AIPAC is a political organization, and as such, it has been engaging with black voters, activists and lawmakers for years on a political level. The lobby has been actively seeking these engagements, reaching out to African-Americans in all stages of their political careers, from college student body presidents to state and federal lawmakers, and by featuring prominent figures in the community, such as Bakari Sellers, as key voices within AIPAC.
Last Wednesday, as Jewish Americans were busy wrapping up their Passover shopping (well distanced outside the supermarkets, or begging for an online delivery slot) and struggling to set up a Zoom call with their socially-distanced families, Bernie Sanders bowed out.
Bernie Sanders announced Sunday that he will not attend AIPAC’s annual policy conference next week. “The Israeli people have the right to live in peace and security. So do the Palestinian people. I remain concerned about the platform AIPAC provides for leaders who express bigotry and oppose basic Palestinian rights. For that reason I will not attend their conference,” Sanders wrote, promising that as president, he will “support the rights of both Israelis and Palestinians and do everything possible to bring peace and security to the region.”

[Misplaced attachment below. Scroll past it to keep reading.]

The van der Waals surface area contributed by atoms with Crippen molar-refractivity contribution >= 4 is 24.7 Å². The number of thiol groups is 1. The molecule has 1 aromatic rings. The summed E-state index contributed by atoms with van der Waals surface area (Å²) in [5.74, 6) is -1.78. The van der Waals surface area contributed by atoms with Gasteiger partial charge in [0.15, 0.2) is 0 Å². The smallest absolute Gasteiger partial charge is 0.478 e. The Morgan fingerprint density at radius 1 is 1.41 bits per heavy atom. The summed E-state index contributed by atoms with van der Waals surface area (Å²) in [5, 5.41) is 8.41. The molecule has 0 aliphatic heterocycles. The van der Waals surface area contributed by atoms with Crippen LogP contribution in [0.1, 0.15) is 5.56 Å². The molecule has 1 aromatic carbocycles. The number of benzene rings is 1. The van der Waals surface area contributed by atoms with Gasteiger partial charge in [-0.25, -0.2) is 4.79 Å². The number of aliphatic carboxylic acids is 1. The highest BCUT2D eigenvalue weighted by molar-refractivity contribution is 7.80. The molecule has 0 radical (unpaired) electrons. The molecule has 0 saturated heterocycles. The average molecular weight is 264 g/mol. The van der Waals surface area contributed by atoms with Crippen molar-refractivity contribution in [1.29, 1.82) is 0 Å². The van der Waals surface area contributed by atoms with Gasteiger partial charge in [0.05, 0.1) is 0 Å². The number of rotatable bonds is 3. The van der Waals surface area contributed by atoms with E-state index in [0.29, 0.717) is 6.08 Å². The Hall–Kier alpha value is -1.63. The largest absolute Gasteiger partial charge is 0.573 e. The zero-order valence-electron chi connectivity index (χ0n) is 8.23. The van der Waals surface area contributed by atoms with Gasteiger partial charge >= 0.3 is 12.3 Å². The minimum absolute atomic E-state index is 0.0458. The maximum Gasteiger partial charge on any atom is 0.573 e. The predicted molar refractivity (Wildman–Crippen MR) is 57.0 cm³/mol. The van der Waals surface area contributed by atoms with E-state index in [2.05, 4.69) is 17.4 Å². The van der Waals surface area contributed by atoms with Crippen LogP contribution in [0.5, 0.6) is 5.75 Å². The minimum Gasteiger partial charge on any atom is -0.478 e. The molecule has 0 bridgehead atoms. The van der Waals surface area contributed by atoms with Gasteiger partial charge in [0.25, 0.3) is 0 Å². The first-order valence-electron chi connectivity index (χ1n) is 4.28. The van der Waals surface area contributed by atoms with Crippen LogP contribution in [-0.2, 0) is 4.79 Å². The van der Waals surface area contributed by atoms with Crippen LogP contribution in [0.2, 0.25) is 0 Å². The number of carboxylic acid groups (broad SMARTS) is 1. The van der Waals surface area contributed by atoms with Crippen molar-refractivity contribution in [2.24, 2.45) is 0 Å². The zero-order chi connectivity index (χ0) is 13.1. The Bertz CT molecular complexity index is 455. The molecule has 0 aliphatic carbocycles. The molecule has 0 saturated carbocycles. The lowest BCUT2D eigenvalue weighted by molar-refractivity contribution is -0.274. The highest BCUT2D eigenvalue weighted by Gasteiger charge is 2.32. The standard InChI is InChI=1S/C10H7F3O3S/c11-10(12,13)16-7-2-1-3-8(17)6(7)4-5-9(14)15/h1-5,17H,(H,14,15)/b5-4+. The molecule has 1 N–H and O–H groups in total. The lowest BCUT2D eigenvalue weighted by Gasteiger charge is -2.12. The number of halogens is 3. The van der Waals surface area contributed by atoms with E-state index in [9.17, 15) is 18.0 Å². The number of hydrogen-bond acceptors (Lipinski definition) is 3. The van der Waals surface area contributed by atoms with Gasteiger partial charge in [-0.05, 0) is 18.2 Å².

In terms of the Jewish community, a Sander vs. Bloomberg match would be a moment of pride mixed with a fair amount of communal oy vey. The pride part is obvious. The oy vey relates to the not unreasonable concern over the rise of anti-Semitic stereotypes relating to either candidate. Clearly, pride overpowers concerns about haters just using this as another reason to hate, but the ride would be a tough one.
So just to sum up the state of the Democratic race in the first week of primaries: Jewish donors are attacking a Jewish candidate for being too old to run, and a Jewish candidate is calling out Jewish donors for being part of a “big money” billionaire class. It can only go downhill from her.
An attack that lasted less than a minute on Thursday night marked a new phase in America’s standing in the Middle East. What was until that moment a tense standoff between the Trump administration and the Ayatollahs in Tehran turned into a rapidly escalating conflict, which could lead to anything from a cycle of attacks and counter-attacks to an all-out war.